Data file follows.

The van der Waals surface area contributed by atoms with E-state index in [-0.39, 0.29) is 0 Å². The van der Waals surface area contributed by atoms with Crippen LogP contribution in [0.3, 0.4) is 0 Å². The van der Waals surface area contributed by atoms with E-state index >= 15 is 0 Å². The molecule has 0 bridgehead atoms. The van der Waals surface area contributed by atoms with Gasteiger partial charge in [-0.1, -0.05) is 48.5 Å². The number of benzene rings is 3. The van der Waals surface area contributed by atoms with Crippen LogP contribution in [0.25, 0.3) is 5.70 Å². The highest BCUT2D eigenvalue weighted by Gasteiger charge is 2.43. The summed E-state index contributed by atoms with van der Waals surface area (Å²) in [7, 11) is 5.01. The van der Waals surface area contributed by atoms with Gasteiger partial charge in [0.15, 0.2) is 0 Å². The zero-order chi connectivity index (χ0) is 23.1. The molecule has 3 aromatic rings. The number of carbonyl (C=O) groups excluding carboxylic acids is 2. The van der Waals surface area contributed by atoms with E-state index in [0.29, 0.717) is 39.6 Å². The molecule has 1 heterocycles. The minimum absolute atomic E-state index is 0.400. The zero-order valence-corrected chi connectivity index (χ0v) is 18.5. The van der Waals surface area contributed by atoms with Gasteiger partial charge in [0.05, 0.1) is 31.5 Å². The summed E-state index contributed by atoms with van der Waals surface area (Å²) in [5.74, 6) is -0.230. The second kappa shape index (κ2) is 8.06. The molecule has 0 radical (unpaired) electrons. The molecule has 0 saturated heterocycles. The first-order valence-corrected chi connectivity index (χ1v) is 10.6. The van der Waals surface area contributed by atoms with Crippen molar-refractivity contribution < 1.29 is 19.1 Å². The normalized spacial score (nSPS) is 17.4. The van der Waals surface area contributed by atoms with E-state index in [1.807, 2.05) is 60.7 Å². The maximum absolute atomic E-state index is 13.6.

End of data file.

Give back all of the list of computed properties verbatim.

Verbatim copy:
The van der Waals surface area contributed by atoms with E-state index in [-0.39, 0.29) is 0 Å². The van der Waals surface area contributed by atoms with Crippen LogP contribution in [0.3, 0.4) is 0 Å². The van der Waals surface area contributed by atoms with E-state index >= 15 is 0 Å². The molecule has 0 bridgehead atoms. The van der Waals surface area contributed by atoms with Gasteiger partial charge in [-0.1, -0.05) is 48.5 Å². The number of benzene rings is 3. The van der Waals surface area contributed by atoms with Crippen LogP contribution in [0.25, 0.3) is 5.70 Å². The highest BCUT2D eigenvalue weighted by Gasteiger charge is 2.43. The summed E-state index contributed by atoms with van der Waals surface area (Å²) in [7, 11) is 5.01. The van der Waals surface area contributed by atoms with Gasteiger partial charge in [0.15, 0.2) is 0 Å². The zero-order chi connectivity index (χ0) is 23.1. The molecule has 3 aromatic rings. The number of carbonyl (C=O) groups excluding carboxylic acids is 2. The van der Waals surface area contributed by atoms with E-state index in [0.29, 0.717) is 39.6 Å². The molecule has 1 heterocycles. The minimum absolute atomic E-state index is 0.400. The zero-order valence-corrected chi connectivity index (χ0v) is 18.5. The van der Waals surface area contributed by atoms with Gasteiger partial charge in [0.05, 0.1) is 31.5 Å². The summed E-state index contributed by atoms with van der Waals surface area (Å²) in [5.74, 6) is -0.230. The second kappa shape index (κ2) is 8.06. The molecule has 0 radical (unpaired) electrons. The molecule has 0 saturated heterocycles. The first-order valence-corrected chi connectivity index (χ1v) is 10.6. The van der Waals surface area contributed by atoms with Crippen molar-refractivity contribution < 1.29 is 19.1 Å². The normalized spacial score (nSPS) is 17.4. The van der Waals surface area contributed by atoms with E-state index in [1.807, 2.05) is 60.7 Å². The maximum absolute atomic E-state index is 13.6.